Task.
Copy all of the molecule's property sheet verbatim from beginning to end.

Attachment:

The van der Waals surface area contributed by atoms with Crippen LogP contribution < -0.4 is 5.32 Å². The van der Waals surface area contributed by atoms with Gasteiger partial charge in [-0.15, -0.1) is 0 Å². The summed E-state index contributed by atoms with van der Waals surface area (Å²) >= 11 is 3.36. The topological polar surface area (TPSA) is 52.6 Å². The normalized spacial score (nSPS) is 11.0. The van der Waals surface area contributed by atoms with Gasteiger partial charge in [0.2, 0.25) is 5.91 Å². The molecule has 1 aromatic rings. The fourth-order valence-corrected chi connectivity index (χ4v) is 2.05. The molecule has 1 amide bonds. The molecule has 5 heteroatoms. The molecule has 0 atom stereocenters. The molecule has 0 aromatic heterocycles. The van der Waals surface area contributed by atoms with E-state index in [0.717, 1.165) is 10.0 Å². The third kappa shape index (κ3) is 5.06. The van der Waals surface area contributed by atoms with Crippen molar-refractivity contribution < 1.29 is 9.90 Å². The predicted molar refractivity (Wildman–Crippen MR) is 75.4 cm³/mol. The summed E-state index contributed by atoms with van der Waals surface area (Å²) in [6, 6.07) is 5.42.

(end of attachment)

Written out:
The van der Waals surface area contributed by atoms with Crippen LogP contribution < -0.4 is 5.32 Å². The van der Waals surface area contributed by atoms with Gasteiger partial charge in [-0.15, -0.1) is 0 Å². The summed E-state index contributed by atoms with van der Waals surface area (Å²) >= 11 is 3.36. The topological polar surface area (TPSA) is 52.6 Å². The normalized spacial score (nSPS) is 11.0. The van der Waals surface area contributed by atoms with Gasteiger partial charge in [0.2, 0.25) is 5.91 Å². The molecule has 1 aromatic rings. The fourth-order valence-corrected chi connectivity index (χ4v) is 2.05. The molecule has 1 amide bonds. The molecule has 5 heteroatoms. The molecule has 0 atom stereocenters. The molecule has 0 aromatic heterocycles. The van der Waals surface area contributed by atoms with E-state index in [0.717, 1.165) is 10.0 Å². The third kappa shape index (κ3) is 5.06. The van der Waals surface area contributed by atoms with Crippen molar-refractivity contribution < 1.29 is 9.90 Å². The predicted molar refractivity (Wildman–Crippen MR) is 75.4 cm³/mol. The summed E-state index contributed by atoms with van der Waals surface area (Å²) in [6, 6.07) is 5.42.